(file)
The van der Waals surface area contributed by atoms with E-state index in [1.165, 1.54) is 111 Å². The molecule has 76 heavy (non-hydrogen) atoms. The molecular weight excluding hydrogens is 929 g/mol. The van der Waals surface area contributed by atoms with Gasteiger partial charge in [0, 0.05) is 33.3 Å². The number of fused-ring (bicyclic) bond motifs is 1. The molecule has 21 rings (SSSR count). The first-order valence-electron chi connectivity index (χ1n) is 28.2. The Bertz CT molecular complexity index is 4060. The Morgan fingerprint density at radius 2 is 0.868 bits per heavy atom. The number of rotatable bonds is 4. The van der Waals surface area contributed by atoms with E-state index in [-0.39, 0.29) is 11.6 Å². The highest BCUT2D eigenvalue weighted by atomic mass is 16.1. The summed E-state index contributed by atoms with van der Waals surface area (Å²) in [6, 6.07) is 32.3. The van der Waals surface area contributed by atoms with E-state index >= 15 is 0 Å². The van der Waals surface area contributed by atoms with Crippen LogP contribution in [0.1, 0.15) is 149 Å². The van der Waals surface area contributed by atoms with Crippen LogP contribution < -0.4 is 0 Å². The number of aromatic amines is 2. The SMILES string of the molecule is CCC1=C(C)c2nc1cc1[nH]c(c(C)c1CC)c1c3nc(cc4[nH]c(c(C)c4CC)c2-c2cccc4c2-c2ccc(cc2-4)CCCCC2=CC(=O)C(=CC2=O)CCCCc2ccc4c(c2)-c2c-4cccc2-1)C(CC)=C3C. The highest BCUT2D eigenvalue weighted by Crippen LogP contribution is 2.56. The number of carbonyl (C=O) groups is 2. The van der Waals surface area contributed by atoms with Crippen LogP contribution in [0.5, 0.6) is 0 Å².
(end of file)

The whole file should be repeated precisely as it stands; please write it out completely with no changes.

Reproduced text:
The van der Waals surface area contributed by atoms with E-state index in [1.165, 1.54) is 111 Å². The molecule has 76 heavy (non-hydrogen) atoms. The molecular weight excluding hydrogens is 929 g/mol. The van der Waals surface area contributed by atoms with Gasteiger partial charge in [0, 0.05) is 33.3 Å². The number of fused-ring (bicyclic) bond motifs is 1. The molecule has 21 rings (SSSR count). The first-order valence-electron chi connectivity index (χ1n) is 28.2. The Bertz CT molecular complexity index is 4060. The Morgan fingerprint density at radius 2 is 0.868 bits per heavy atom. The number of rotatable bonds is 4. The van der Waals surface area contributed by atoms with E-state index in [-0.39, 0.29) is 11.6 Å². The highest BCUT2D eigenvalue weighted by atomic mass is 16.1. The summed E-state index contributed by atoms with van der Waals surface area (Å²) in [6, 6.07) is 32.3. The van der Waals surface area contributed by atoms with E-state index >= 15 is 0 Å². The van der Waals surface area contributed by atoms with Crippen LogP contribution in [0.1, 0.15) is 149 Å². The van der Waals surface area contributed by atoms with Crippen LogP contribution < -0.4 is 0 Å². The number of aromatic amines is 2. The SMILES string of the molecule is CCC1=C(C)c2nc1cc1[nH]c(c(C)c1CC)c1c3nc(cc4[nH]c(c(C)c4CC)c2-c2cccc4c2-c2ccc(cc2-4)CCCCC2=CC(=O)C(=CC2=O)CCCCc2ccc4c(c2)-c2c-4cccc2-1)C(CC)=C3C. The highest BCUT2D eigenvalue weighted by Crippen LogP contribution is 2.56. The number of carbonyl (C=O) groups is 2. The van der Waals surface area contributed by atoms with Crippen LogP contribution in [0.5, 0.6) is 0 Å².